Jonah Goldberg
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Enough Emma Lazarus. For many of us, the definitive pro-immigration speech comes from Bill Murray in "Stripes": "We're all very different people. We're not Watusi, we're not Spartans, we're Americans. With a capital A.' And you know what that means? Do you? That means that our forefathers were kicked out of every decent country in the world. We are the wretched refuse. We're the underdog. We're mutts. ... But there's no animal that's more faithful, that's more loyal, more lovable than the mutt. Who saw Old Yeller'? ... I cried my eyes out."

Murray's speech may lack poetry and intellectual rigor, but most Americans have a similar visceral attachment to our national immigration story. To be perceived as anti-immigration is to be seen as un-American.

So how did Republicans, who normally embrace patriotism, American exceptionalism and rugged individualism, get on the wrong side of this story? How have people who oppose illegal immigration allowed themselves to be painted as both anti-immigration and, more absurdly, "anti-immigrant?"

Liberals and - dismayingly - many "pro-immigration" conservatives will tell you it's because the "anti-immigration" right is racist, nativist, hate-filled and the like. That's basically President Bush's view.

And to be honest, there are conservative voices on immigration I wish would shut up. But they are the minority. There's a reason so many people claim that conservatives speak in "code" about immigration. It's because so few prominent Republicans or conservatives are actually saying anything objectively racist.

But Latino groups, the Democratic Party and others who favor something like amnesty for illegal immigrants have an interest in promoting the racism charge. They lump illegal immigrants with blacks and women as civil rights victims. They argue that a wall with Mexico is racist because it keeps Mexicans out of the U.S., that opposition to bilingual education is anti-Latino because it's aimed at Spanish speakers, and that complaints about illegal immigration generally are anti-immigrant and anti-Mexican because it just so happens that the majority of illegal immigrants are from Mexico.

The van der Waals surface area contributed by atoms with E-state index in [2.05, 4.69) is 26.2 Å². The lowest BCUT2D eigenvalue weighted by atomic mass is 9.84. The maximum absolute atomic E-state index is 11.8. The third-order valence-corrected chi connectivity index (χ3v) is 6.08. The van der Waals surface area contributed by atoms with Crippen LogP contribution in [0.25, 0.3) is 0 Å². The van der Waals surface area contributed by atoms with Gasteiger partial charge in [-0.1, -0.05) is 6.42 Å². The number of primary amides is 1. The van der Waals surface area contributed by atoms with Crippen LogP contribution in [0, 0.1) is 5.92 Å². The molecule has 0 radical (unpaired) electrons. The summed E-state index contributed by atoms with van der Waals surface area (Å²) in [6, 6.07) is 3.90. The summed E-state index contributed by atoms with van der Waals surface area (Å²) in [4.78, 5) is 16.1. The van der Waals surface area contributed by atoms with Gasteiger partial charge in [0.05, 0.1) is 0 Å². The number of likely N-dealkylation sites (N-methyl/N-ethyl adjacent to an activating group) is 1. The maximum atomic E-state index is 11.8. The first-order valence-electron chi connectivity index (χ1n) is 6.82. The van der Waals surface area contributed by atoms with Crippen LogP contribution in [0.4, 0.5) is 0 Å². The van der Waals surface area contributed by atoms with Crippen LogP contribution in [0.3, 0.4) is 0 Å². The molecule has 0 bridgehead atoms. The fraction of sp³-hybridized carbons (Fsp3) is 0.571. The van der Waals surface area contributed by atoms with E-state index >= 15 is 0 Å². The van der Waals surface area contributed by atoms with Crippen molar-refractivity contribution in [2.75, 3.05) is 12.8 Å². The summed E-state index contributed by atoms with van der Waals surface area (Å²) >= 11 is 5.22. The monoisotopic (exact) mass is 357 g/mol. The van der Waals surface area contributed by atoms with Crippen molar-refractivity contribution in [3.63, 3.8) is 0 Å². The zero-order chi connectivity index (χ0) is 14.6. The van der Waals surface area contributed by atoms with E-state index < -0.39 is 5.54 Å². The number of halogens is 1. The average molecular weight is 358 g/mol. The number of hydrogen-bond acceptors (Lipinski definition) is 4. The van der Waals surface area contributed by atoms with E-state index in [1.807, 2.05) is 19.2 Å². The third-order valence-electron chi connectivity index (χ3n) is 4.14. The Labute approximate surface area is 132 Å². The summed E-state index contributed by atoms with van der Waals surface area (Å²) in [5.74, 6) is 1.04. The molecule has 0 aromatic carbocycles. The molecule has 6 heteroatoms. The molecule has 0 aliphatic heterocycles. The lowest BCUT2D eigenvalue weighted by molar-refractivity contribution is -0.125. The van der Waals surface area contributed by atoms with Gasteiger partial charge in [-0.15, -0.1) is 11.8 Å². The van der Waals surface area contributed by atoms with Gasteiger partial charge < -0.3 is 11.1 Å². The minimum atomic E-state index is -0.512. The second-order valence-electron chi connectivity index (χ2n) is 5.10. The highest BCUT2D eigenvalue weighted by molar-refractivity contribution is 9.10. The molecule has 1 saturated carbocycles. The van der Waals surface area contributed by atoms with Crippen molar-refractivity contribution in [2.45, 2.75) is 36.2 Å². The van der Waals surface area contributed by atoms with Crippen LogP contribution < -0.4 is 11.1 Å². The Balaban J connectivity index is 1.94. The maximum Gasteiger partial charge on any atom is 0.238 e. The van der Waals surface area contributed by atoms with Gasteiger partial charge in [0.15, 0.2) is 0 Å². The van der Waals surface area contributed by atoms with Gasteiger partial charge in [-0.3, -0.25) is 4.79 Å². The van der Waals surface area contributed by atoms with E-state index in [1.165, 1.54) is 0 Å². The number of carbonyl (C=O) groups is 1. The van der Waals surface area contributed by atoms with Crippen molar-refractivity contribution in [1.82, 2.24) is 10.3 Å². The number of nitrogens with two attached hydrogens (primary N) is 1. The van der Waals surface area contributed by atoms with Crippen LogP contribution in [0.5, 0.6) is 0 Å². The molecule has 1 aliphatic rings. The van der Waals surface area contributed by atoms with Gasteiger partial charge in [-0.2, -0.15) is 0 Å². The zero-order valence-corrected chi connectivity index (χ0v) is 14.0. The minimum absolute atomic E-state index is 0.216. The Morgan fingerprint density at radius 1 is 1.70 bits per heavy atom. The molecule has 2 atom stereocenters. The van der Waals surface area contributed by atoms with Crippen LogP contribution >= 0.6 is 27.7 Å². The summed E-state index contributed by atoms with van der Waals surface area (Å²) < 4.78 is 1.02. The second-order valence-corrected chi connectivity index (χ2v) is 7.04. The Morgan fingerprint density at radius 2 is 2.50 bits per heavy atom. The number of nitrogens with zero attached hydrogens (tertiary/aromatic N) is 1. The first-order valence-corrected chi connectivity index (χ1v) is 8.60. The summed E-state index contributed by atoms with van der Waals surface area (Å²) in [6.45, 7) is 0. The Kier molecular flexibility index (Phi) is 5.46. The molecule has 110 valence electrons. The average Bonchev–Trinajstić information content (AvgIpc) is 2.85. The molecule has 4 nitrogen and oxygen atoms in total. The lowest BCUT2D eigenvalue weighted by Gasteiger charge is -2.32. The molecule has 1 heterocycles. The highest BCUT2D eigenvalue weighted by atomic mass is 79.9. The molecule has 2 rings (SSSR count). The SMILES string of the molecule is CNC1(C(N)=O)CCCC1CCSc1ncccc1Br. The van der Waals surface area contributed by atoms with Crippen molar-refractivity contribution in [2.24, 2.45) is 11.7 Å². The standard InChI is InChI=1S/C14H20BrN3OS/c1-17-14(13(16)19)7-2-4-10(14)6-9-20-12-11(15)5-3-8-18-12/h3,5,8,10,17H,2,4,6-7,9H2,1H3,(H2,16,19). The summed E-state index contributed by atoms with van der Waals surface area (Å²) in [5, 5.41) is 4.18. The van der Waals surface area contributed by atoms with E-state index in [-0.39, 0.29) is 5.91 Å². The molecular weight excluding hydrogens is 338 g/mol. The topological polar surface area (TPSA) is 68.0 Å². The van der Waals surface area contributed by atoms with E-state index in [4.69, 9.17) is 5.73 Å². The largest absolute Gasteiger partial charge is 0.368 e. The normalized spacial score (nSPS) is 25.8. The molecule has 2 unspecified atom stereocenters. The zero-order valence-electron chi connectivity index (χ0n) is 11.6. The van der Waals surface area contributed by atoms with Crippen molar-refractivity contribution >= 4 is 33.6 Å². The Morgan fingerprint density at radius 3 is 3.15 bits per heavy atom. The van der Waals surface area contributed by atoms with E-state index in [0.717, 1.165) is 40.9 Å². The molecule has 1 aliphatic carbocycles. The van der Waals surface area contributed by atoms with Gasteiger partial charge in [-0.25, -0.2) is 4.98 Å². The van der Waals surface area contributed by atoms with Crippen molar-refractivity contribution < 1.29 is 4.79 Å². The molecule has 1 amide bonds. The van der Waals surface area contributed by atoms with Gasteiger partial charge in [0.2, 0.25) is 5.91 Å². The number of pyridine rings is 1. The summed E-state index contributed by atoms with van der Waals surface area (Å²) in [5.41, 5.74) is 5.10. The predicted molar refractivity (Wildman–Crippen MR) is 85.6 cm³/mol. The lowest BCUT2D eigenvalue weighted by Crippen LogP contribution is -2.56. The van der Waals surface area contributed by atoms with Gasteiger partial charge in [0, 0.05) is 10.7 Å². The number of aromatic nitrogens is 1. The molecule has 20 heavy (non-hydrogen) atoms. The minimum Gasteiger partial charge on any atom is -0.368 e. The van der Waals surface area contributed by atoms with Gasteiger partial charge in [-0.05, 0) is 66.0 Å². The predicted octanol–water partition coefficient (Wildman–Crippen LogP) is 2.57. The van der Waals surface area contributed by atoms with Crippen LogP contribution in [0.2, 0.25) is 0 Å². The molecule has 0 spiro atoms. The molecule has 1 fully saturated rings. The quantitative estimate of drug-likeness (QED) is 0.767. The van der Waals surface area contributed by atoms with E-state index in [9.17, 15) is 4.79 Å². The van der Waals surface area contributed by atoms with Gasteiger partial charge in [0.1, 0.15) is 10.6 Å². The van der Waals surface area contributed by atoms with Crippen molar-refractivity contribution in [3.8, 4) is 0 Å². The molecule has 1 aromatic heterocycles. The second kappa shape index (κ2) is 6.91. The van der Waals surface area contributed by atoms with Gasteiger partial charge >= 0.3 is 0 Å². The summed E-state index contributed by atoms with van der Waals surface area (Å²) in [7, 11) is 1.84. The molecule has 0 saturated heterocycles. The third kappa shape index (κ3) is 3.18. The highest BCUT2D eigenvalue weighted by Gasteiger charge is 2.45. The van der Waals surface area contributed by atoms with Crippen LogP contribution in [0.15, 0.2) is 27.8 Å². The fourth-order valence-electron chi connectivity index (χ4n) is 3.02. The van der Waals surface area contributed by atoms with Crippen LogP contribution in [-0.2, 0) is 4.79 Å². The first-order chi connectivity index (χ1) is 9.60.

And the really infuriating part is that so many people buy this nonsense. The reason immigration restrictions are aimed at Mexicans and Latinos is quite simple: That's where the problem is. Whether you agree with them or not, most "anti-immigration" conservatives actually think that there is an important distinction between legal and illegal immigration. Want a hint as to why? One is legal and the other isn't.

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Jonah Goldberg

Jonah Goldberg is editor-at-large of National Review Online,and the author of the forthcoming book The Tyranny of Clichés. You can reach him via Twitter @JonahNRO.
 
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